The wildebeest called the gnu, is an antelope in the genus Connochaetes. It belongs to the family Bovidae, which includes antelopes, goats and other even-toed horned ungulates. Connochaetes includes two species, both native to Africa: the black wildebeest or white-tailed gnu, the blue wildebeest or brindled gnu. Fossil records suggest these two species diverged about one million years ago, resulting in a northern and a southern species; the blue wildebeest remained in its original range and changed little from the ancestral species, while the black wildebeest changed more as adaptation to its open grassland habitat in the south. The most obvious way of telling the two species apart are the differences in their colouring and in the way their horns are oriented. In East Africa, the blue wildebeest is the most abundant big-game species. Breeding in both takes place over a short period of time at the end of the rainy season and the calves are soon active and are able to move with the herd, a fact necessary for their survival.
Some fall prey to large carnivores the spotted hyena. Wildebeest graze in mixed herds with zebra, which gives heightened awareness of potential predators, they are alert to the warning signals emitted by other animals such as baboons. Wildebeest are a tourist attraction but compete with domesticated livestock for pasture and are sometimes blamed by farmers for transferring diseases and parasites to their cattle; some illegal hunting goes on but the population trend is stable and some populations are in national parks or on private land. The International Union for Conservation of Nature lists both as least-concern species. Wildebeest is Dutch for "wild beast" or "wild cattle" in Afrikaans, while Connochaetes derives from the Greek words κόννος, kónnos, "beard", χαίτη, khaítē, "flowing hair", "mane"; some sources claim. Others contend the name and its pronunciation in English go back to the word!nu: used for the black wildebeest by the San people. The wildebeest, genus Connochaetes, is placed under the family Bovidae and subfamily Alcelaphinae, where its closest relatives are the hartebeest, the hirola, species in the genus Damaliscus, such as the topi, the tsessebe, the blesbok and the bontebok.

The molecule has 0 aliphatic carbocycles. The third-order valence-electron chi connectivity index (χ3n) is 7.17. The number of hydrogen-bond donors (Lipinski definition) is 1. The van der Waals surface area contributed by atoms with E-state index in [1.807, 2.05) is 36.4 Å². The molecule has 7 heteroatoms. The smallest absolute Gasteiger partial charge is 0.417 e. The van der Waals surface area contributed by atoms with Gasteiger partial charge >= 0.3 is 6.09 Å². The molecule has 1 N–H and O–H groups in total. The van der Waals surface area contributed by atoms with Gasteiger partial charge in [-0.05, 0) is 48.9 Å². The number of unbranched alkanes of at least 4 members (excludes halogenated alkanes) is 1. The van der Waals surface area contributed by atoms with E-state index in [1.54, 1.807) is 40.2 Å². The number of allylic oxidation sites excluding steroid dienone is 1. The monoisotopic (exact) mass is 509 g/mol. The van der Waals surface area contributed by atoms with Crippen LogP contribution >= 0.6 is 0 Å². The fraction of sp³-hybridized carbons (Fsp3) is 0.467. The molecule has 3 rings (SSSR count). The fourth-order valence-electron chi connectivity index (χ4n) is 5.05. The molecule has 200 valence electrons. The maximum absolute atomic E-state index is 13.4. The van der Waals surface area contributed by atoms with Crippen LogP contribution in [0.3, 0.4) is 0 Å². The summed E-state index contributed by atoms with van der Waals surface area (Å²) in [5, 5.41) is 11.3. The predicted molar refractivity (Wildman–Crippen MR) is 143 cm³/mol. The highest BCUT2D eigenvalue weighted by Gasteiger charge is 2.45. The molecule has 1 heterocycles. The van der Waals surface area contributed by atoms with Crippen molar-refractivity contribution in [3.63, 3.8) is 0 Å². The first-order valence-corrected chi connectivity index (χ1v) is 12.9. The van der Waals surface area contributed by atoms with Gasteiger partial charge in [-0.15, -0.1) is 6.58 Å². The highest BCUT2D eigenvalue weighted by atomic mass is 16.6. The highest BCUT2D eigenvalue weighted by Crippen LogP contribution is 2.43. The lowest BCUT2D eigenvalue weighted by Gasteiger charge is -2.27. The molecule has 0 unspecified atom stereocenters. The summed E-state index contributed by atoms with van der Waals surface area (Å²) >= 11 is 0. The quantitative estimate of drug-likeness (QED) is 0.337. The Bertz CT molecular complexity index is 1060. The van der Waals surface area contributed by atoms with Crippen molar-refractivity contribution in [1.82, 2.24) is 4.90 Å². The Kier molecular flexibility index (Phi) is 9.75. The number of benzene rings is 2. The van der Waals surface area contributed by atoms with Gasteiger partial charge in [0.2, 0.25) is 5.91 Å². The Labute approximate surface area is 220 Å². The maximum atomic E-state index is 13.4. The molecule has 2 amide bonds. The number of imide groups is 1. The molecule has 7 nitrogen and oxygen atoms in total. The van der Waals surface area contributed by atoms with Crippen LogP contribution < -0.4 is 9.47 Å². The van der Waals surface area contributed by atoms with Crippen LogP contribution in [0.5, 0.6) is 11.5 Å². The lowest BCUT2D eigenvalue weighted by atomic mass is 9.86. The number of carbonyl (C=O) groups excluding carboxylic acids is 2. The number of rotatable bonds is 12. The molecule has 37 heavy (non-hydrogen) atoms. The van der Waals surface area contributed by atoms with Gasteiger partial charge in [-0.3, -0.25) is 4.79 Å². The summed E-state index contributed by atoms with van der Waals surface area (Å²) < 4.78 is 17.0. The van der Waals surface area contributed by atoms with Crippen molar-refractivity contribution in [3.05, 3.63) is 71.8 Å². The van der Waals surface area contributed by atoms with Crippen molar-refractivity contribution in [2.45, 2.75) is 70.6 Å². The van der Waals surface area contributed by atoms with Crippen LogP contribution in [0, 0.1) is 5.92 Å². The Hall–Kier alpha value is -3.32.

The name Connochaetes was given by German zoologist Hinrich Lichtenstein in 1812. Dutch settlers first discovered wildebeest in about 1700, on their way to the interior of South Africa. Due to their resemblance to wild cattle, these people called them "wild ox" or "wildebeest"; the blue wildebeest was first known to westerners in the northern part of South Africa a century in the 1800s. In the early 20th century, one species of the wildebeest, C. albojubatus, was identified in eastern Africa. In 1914, two separate races of the wildebeest were introduced, namely Gorgon a. albojubatus and G. a. mearnsi. However, in 1939, the two were once again merged into a single race, Connochaetes taurinus albojubatus. In the mid-20th century, two separate forms were recognised, Gorgon taurinus hecki and G. t. albojubatus. Two distinct types of wildebeest – the blue and black wildebeest – were identified; the blue wildebeest was at first placed under a separate genus, while the black wildebeest belonged to the genus Connochaetes.
Today, they are united in the single genus Connochaetes, with the black wildebeest being named and the blue wildebeest. According to a mitochondrial DNA analysis, the black wildebeest are estimated to have diverged from the main lineage during the Middle Pleistocene and became a distinct species around a million years ago. A divergence rate around 2% has been calculated; the split does not seem to have been driven by competition for resources, but instead because each species adopted a different ecological niche and occupied a different trophic level. Blue wildebeest fossils dating back some 2.5 million years ago are widespread. They have been found in the fossil-bearing caves at the Cradle of Humankind north of Johannesburg. Elsewhere in South Africa, they are plentiful at such sites as Elandsfontein and Florisbad; the earliest fossils of the black wildebeest were found in sedimentary rock in Cornelia in the Orange Free State and dated back about 800,000 years. Today, five subspecies of the blue wildebeest are recognised, while the black wildebeest has no named subspecies.